Though extend-and-pretend policies did not write off the overhang of debt that had depressed the economy and destroyed the market’s ability to properly price risk and assets, this gargantuan pool of private capital simply overwhelmed the remaining debt overhang.
Third, trust in the system was restored: the Federal government had effectively “won the war” by printing money and drawing upon the nation’s vast surplus of energy and labor, and the manufacturing and financial sectors had been brought to heel by the extraordinary demands of the war and by legislation that had responded to financial fraud and over-reach.
Recall that the root of “capitalism” is capital. Capitalism requires two fundamentals–capital to invest and open markets for goods and services that openly price risk, assets, hedges and goods.
Note that debt is not listed. Debt is not essential to capitalism. Indeed, if we explore the roots of modern capitalism in the 14th and 15th centuries, we find that commercial credit and hedges were the key ingredients, not debt. Lacking sufficient coinage to handle the rising volume of trade, merchants settled accounts at the great trading fairs in Europe.
Long, risky trade voyages were hedged with the equivalent of options and limited stock companies that distributed risk for a price. Leverage was limited by the transparency and appetite for risk.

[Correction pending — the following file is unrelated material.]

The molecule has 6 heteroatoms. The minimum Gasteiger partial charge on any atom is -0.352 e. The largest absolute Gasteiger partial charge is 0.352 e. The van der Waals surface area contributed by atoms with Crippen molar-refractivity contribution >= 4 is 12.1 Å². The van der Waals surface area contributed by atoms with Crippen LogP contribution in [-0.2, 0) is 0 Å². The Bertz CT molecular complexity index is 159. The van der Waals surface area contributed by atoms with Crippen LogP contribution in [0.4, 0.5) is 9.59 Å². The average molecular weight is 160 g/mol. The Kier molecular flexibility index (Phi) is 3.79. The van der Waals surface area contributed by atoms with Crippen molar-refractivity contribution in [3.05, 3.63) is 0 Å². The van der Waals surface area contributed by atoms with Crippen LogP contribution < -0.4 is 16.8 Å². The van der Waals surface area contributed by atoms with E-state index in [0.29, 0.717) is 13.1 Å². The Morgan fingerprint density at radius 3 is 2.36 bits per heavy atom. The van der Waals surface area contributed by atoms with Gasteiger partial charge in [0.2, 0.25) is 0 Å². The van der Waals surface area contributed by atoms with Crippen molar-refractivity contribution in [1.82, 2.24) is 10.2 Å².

Compare that with Bernanke’s policies, all of which severely punish savers (i.e. the accumulation of capital) and reward leverage and debt. By lowering interest rates to zero, Bernanke has imposed the opposite of the World War II experience of forced savings–he has made cash into trash and pushed everyone into risk assets.
By making credit dirt-cheap and backstopping financial-sector losses (i.e. institutionalizing moral hazard), Bernanke has destroyed the market’s ability to discipline mal-investment and openly price risk and assets.
World War II launched a boom precisely because private capital accumulation/savings were enforced; when the war ended, there was a vast pool of capital available for investment and consumption.
Bernanke’s policy is to punish capital accumulation and reward leveraged debt expansion. Rather than enforce the market’s discipline and transparent pricing of risk, debt and assets, Bernanke has explicitly set out to re-inflate a destructive, massively unproductive credit bubble.
This is why Bernanke has failed so completely, and why he will continue to fail. He is not engaged in capitalism, he is engaged in the destruction of capital, investment discipline and the open pricing of risk, debt and assets. When the next “credit event” sweeps round the Fed’s Maginot Line of encouraging mal-investment and masking fraud and rolls up the entire financial sector’s defenses against mispriced risk and credit, Bernanke will be inside the over-run HQ, wondering how his “brilliant” policies could have failed so spectacularly.